Bronchiolitis Obliterans and Fiberglass Lung Disease
is a form of obstructive lung disease
, along with asthma, chronic
obstructive pulmonary disease, and emphysema. It is a debilitating, progressive, and severe lung
disease with no known cure, other than lung transplantation. In this rare disease, the walls of the
smallest airways (bronchioli) thicken and become obliterated. Hence, the disease is variously
called "bronchiolitis obliterans" "obliterative bronchiolitis
," or "constrictive bronchiolitis
In the last decade an epidemic of Bronchiolitis Obliterans was detected in microwave popcorn
and food flavoring workers. The cause of the disease in the food flavoring industry was
identified as diacetyl, an artificial butter flavoring. Because the disease occurred primarily in
microwave popcorn manufacturing workers, it was called "Popcorn Lung
." Many workers in the
food flavoring industry were diagnosed with the disease. Several workers died while awaiting
lung transplants. Some were fortunate and received lung transplants, which saved their lives.
Recently, British physicians and public health researchers published a series of 6 cases of
Bronchiolitis Obliterans in workers exposed to fiberglass and styrene. Cullinan, P., et al.,
"Obliterative Bronchiolitis in Fiberglass Workers
: A New Occupational Lung Disease?" Occup.
70(5):357-359 (May 2013). Fiberglass is a form of synthetic mineral fiber.
Five of the workers were boat builders who laid up fiberglass hulls. The disease came on rapidly
without any unusual acute exposures. Two of the workers received lung transplants, while
another died while waiting for a lung transplant. The diagnosis of Bronchiolitis Obliterans was
pathologically confirmed in 4 of the workers, either from biopsies or from their explanted lungs.
The researchers concluded that this rare, fatal disease occurring in 6 workers laying up fiberglass
from five different worksites was likely caused by their occupational exposure.
In addition to being exposed to synthetic fibers, the workers were exposed to styrene, a toxic
chemical used as a resin in making fiberglass. Styrene is also a nasty chemical. In 2011 the U.S.
Department of Health and Human Services issued its 12th
Report on Carcinogens, classifying
styrene as a chemical that is reasonably anticipated to be a human carcinogen.
The recent publication regarding Bronchiolitis Obliterans in boatbuilders exposed to fiberglass
and styrene is important for public health. Almost 125,000 Americans are employed in the boatbuilding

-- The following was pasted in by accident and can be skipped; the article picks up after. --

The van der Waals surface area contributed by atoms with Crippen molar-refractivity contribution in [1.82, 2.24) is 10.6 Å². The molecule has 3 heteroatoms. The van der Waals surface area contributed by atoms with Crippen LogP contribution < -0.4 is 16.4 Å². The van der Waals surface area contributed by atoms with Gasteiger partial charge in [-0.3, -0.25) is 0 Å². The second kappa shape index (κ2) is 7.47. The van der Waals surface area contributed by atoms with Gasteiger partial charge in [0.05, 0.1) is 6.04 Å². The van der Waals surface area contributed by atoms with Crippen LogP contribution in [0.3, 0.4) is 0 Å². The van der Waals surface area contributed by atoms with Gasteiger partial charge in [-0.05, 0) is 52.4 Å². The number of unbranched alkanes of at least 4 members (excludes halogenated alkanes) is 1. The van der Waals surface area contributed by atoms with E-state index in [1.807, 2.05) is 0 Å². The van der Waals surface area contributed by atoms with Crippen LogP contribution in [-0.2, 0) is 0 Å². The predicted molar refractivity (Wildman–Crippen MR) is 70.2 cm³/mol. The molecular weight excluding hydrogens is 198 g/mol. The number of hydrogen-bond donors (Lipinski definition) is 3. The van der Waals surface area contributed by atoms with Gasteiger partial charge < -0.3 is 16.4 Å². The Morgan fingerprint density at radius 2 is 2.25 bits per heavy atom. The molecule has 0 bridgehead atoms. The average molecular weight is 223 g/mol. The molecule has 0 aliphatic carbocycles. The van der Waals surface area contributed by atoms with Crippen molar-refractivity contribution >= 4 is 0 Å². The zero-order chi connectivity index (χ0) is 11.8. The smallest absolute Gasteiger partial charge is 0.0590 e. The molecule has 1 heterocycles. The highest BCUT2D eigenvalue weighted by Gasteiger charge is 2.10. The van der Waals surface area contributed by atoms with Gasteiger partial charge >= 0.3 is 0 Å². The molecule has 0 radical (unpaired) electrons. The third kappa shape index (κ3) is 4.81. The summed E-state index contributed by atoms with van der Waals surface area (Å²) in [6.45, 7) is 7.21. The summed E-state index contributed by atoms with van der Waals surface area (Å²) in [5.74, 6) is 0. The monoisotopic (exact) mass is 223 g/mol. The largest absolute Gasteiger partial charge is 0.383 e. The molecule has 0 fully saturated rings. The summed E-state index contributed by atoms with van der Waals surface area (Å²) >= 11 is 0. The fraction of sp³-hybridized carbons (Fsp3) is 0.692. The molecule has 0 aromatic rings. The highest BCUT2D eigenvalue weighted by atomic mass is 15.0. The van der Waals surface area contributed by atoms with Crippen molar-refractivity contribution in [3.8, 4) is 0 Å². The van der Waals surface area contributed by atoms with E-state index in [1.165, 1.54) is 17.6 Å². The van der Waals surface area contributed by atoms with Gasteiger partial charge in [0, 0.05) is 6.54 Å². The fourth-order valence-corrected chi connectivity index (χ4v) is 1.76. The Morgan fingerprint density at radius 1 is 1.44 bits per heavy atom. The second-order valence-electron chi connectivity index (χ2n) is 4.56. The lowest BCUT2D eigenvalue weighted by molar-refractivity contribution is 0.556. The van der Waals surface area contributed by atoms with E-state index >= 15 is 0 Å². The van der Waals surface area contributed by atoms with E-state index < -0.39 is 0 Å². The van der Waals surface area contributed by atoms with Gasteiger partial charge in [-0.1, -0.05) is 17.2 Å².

industry. A substantial number of these workers are involved in laying up fiberglass.
Other workers who lay up fiberglass are employed making surfboards, skis, and snowboards.
These workers are all at risk of developing the dreaded lung disease known as Bronchiolitis
Obliterans. The disease in this occupational setting does not yet have a name. It may be called
"Boat Builders Lung," "Fiberglass Workers' Lung" or "Fiberglass-Styrene Lung." Time will tell.
The association between fiberglass and lung disease is not new. On March 15, 1987 the New
York Times published an article by Philip Shabecoff titled "Evidence Grows on Possible Link of
Fiberglass and Lung Illnesses." This article reported: "Emerging evidence that fiberglass and
other manufactured mineral fibers may cause lung cancer and other diseases is creating a
sensitive, potentially far-reaching public health issue." Shabecoff reported that Dr. Richard A.
Lemen, Director of Policy for the National Institute of Occupational Safety and Health stated
"We are giving this a very high priority." Shabecoff remarked that Dr. David L. Dull, Acting
Director of the Chemical Control Division of the EPA noted that exposure to asbestos is now
limited by law and exposure to synthetic fibers if virtually uncontrolled and said: "If I had a
choice of being exposed to asbestos at current exposure levels and to respirable man-made fibers,
I would breathe asbestos every time because the exposure limits are so much more stringent."
It is a tragedy of occupational health and safety that the respiratory hazards of fiberglass were
recognized at least 25 years ago, but workers are still exposed to synethetic fibers and styrene.
The Metzger Law Group
is now accepting clients who work laying up fiberglass and have
unfortunately developed obstructive lung disease as a result of their occupational exposure. If
you were exposed to fiberglass and have been diagnosed with bronchiolitis obliterans
emphysema, or other obstructive lung disease, call us for a free consultation and case evaluation.